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Sat, Feb 19, 2000 - Page 2 News List

Social groups unite for children's rights

WELFARE Social activists say that joining an international children's rights convention will force the government to legally protect children from abuse

By Irene Lin  /  STAFF REPORTER

Citing what they say is government apathy over a decline in children's welfare in Taiwan, a coalition of more than 10 social groups took the initiative yesterday to form an association to campaign for child protection legislation under the UN Convention on the Rights of the Child.

"Reports have shown some of our children are living in very poor conditions. Unfortunately, we have a government which won't act on matters unless forced to," said DPP legislator Lai Chin-lin (賴勁麟), also the president of the Taiwan Children's Rights Association (台灣兒童人 協會), at the formation of the association yesterday.

"Elections are always the best opportunity to obtain promises. And we're glad to announce it worked well for us, as we've had four of the five presidential candidates sign in support of our campaign," he said.

Following its formation yesterday, the association, composed of 12 social activist groups, will first ask both the executive and legislative branches of the government to support the campaign.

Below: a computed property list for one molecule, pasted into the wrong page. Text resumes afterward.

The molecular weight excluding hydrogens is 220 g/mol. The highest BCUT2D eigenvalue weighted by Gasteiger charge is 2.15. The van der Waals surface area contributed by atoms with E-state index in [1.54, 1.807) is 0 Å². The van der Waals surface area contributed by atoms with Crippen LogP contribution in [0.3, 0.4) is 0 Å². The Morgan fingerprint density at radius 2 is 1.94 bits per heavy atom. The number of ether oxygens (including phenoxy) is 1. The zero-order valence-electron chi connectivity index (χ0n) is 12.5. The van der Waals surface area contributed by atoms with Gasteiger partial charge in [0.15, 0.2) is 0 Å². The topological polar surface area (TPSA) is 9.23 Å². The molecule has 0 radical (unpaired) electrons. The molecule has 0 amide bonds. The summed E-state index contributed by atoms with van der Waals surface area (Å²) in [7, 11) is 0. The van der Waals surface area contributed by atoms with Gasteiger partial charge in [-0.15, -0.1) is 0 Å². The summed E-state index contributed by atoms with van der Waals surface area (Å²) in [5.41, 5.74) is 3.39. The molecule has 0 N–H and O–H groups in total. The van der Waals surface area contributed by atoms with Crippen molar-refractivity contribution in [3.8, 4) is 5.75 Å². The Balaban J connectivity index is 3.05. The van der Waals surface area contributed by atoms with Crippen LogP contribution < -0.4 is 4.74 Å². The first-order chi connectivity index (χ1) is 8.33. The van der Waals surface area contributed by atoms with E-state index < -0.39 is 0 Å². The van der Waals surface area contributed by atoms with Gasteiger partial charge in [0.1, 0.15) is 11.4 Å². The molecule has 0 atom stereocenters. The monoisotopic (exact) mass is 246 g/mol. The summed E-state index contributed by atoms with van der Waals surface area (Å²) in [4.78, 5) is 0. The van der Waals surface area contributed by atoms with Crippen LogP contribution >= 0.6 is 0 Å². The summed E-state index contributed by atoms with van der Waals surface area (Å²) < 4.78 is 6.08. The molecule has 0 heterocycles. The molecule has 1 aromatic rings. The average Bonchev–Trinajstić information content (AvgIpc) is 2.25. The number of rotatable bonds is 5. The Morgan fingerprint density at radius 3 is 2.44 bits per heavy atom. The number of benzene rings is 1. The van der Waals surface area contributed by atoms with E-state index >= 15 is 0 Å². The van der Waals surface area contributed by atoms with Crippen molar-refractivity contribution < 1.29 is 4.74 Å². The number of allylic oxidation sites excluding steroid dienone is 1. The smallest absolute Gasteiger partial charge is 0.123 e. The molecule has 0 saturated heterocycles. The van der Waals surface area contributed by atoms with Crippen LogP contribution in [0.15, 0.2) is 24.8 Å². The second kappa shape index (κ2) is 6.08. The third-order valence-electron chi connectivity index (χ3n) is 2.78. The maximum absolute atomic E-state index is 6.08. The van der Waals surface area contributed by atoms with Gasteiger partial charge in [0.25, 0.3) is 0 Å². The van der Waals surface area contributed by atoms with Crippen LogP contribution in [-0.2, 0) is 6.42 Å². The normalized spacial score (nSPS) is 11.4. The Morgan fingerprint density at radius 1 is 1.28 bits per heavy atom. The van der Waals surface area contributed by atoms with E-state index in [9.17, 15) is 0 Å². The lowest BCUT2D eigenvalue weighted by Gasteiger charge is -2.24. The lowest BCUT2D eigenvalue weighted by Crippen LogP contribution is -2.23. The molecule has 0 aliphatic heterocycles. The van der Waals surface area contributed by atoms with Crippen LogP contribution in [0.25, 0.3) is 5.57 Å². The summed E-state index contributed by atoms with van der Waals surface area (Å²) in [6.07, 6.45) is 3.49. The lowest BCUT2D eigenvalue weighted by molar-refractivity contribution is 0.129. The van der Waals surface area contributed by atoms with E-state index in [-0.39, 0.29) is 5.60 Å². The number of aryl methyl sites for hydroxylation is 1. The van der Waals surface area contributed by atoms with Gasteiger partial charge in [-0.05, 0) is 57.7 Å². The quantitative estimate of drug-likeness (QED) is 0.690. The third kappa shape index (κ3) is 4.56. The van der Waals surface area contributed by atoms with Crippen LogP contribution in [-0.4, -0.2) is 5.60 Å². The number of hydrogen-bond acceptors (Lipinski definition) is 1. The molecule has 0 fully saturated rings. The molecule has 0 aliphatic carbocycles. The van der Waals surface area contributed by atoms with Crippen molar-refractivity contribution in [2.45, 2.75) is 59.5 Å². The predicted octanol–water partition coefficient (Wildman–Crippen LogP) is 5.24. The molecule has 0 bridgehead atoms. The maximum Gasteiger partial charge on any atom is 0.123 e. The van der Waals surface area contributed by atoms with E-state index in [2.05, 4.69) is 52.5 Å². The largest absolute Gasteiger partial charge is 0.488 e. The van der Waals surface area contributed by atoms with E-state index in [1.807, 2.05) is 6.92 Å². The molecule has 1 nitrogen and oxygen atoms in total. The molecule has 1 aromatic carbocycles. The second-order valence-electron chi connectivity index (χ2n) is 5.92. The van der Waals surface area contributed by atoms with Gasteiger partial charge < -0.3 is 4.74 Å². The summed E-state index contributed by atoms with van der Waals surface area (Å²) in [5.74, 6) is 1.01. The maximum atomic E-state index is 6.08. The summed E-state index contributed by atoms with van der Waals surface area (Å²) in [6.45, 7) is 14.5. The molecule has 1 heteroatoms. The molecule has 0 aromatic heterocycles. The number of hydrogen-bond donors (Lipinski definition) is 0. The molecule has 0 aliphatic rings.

Another important objective of the league is to increase awareness of children rights nationwide. Many parents still treat their children as "property" and feel justified in dictating their children's fates, activists say.

Previous studies, from 1997 to 1999, have shown that children's rights in Taiwan have failed to meet minimum international standards.

Child abuse, the reports indicated, is a major contributor to the poor assessments.

"Nearly every month, at least two children are killed by their parents due to a deteriorating marriage, unemployment, or financial difficulties. It's the parents who wanted to die and end their pain, but they take their innocent children with them," said Ku Yu-chen (顧玉珍), secretary-general of the Taiwan Association for Human Rights (台灣人 促進會).

"Every child is an individual and is entitled to their own rights. Sadly, most of the parents are not aware of that, and apparently our government hasn't tried hard enough to make it known," Ku said.

Serena Wu (陳莉茵), deputy executive director of the Taiwan Foundation for Rare Disorders (罕見疾病基金會), used her own case to remind all parents to respect inherent rights of their children.

"I was a mother who once tried to kill my own child and myself," Wu said, recalling her painful decision 11 years ago, when she felt suicidal over the near-incurable illness of her then four-year-old son.

"At that moment, I couldn't bear seeing him -- and probably myself, too -- suffer anymore, so I tried to end our lives by jumping off a building," Wu said.

"But it was at that very moment that it struck me I had no right to make that decision, because it was me who wanted to die, not my little boy, who still wanted to live on."

Since being adopted by the UN in 1989, the Convention of the Rights of the Child has been ratified by more than 191 member states. In addition, some countries which are not UN members have also joined the international convention dedicated to every child under the age of 18.

Aware of Taiwan's pariah international status, the social activists have also considered possible obstacles standing in the way of the country's efforts to join the international organ, of which China is also a member.

Unfazed by the difficulties they may face, the association dpe not expect to encounter the kind of hostility Taiwan has faced in its bid for full membership in the UN.

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